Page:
Appreciative for passenger lifts
Architects have been mostly appreciative for passenger lifts because it has meant they have been able to build upwards. It is only since the Disability Discrimination Act (DDA) was passed, making sure public buildings have Passenger Lifts access for all, that lifts are also used for the disability impaired. As many of the older and smaller public buildings don’t have passenger lifts in them, it means they have to be introduced, causing architectural, logistic and financial headaches by modifying existing access arrangements.
The other issue that hampers progress is that disability access products are seen as unsightly and not stylish in their appearance. The title of ‘platform lift’ has connotations attached to it too, as they are often thought of as aesthetically displeasing or having a functionally similar to those lifting goods.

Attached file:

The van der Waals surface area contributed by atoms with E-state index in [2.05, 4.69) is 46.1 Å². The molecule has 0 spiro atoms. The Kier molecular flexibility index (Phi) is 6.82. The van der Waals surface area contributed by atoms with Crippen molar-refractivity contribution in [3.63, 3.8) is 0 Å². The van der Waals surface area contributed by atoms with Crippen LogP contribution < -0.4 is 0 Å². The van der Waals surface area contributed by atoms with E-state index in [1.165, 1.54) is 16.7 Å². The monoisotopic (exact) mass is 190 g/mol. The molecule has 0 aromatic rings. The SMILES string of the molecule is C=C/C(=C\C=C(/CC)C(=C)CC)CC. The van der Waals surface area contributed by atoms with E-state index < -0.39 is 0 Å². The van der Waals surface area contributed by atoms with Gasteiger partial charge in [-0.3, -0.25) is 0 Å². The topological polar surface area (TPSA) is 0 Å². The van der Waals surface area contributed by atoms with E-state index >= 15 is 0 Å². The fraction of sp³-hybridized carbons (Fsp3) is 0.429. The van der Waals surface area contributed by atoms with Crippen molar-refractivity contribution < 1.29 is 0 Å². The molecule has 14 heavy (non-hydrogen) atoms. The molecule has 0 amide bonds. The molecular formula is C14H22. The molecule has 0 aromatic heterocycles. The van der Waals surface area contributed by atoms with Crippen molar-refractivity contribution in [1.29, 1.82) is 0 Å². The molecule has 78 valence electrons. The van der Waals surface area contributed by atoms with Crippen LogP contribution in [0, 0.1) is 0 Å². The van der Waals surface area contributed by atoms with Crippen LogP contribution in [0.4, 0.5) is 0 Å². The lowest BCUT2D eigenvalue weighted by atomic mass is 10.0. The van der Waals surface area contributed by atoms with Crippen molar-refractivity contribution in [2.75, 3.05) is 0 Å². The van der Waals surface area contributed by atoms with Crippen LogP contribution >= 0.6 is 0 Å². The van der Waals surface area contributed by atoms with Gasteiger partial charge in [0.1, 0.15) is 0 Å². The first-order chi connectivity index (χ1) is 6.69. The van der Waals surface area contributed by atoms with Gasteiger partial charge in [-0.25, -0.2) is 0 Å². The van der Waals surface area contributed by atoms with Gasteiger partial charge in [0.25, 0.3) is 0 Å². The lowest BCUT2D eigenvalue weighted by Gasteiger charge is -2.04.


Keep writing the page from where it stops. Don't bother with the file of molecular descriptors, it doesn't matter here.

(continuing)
Public buildings certainly have been reluctant to facilitate the introduction of platform lifts, partly due the aesthetic side of things and due to the logistics of whether the building is suitable for the modifications needed. The DDA was put into action in 2004, and only 15 per cent of England has officially got disabled access; this is a long way off the 100% disabled access objective by 2005.
The good news is that in an age where aesthetics mean a lot, the design and manufacturing of our products cater for this significantly. The modern day platform lifts are able to overcome many architectural hurdles whatever the size, age, orientation and scope of the building.